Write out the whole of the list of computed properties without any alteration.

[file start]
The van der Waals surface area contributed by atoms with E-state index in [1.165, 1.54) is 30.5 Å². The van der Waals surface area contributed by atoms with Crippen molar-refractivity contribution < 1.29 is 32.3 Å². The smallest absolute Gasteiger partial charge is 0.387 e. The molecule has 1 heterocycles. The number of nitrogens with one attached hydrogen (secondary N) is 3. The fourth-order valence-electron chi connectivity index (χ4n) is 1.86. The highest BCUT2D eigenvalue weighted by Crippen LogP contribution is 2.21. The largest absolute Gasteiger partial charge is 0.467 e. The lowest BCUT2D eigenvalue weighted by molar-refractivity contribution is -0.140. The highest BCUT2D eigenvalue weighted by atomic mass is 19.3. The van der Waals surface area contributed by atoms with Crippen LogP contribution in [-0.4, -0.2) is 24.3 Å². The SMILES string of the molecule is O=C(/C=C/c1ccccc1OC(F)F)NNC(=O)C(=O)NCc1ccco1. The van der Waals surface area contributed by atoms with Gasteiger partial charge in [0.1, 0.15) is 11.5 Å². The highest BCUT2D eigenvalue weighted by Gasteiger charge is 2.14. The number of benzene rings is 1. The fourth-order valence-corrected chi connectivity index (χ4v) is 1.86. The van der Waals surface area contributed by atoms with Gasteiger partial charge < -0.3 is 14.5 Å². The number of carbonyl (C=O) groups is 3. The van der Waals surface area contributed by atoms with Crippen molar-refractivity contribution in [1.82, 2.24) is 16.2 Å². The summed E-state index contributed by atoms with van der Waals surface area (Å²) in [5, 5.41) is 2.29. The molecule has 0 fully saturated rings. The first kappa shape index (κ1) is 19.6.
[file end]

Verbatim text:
The van der Waals surface area contributed by atoms with E-state index in [1.165, 1.54) is 30.5 Å². The van der Waals surface area contributed by atoms with Crippen molar-refractivity contribution < 1.29 is 32.3 Å². The smallest absolute Gasteiger partial charge is 0.387 e. The molecule has 1 heterocycles. The number of nitrogens with one attached hydrogen (secondary N) is 3. The fourth-order valence-electron chi connectivity index (χ4n) is 1.86. The highest BCUT2D eigenvalue weighted by Crippen LogP contribution is 2.21. The largest absolute Gasteiger partial charge is 0.467 e. The lowest BCUT2D eigenvalue weighted by molar-refractivity contribution is -0.140. The highest BCUT2D eigenvalue weighted by atomic mass is 19.3. The van der Waals surface area contributed by atoms with Crippen LogP contribution in [-0.4, -0.2) is 24.3 Å². The SMILES string of the molecule is O=C(/C=C/c1ccccc1OC(F)F)NNC(=O)C(=O)NCc1ccco1. The van der Waals surface area contributed by atoms with Gasteiger partial charge in [0.1, 0.15) is 11.5 Å². The highest BCUT2D eigenvalue weighted by Gasteiger charge is 2.14. The number of benzene rings is 1. The fourth-order valence-corrected chi connectivity index (χ4v) is 1.86. The van der Waals surface area contributed by atoms with Gasteiger partial charge < -0.3 is 14.5 Å². The number of carbonyl (C=O) groups is 3. The van der Waals surface area contributed by atoms with Crippen molar-refractivity contribution in [1.82, 2.24) is 16.2 Å². The summed E-state index contributed by atoms with van der Waals surface area (Å²) in [5, 5.41) is 2.29. The molecule has 0 fully saturated rings. The first kappa shape index (κ1) is 19.6.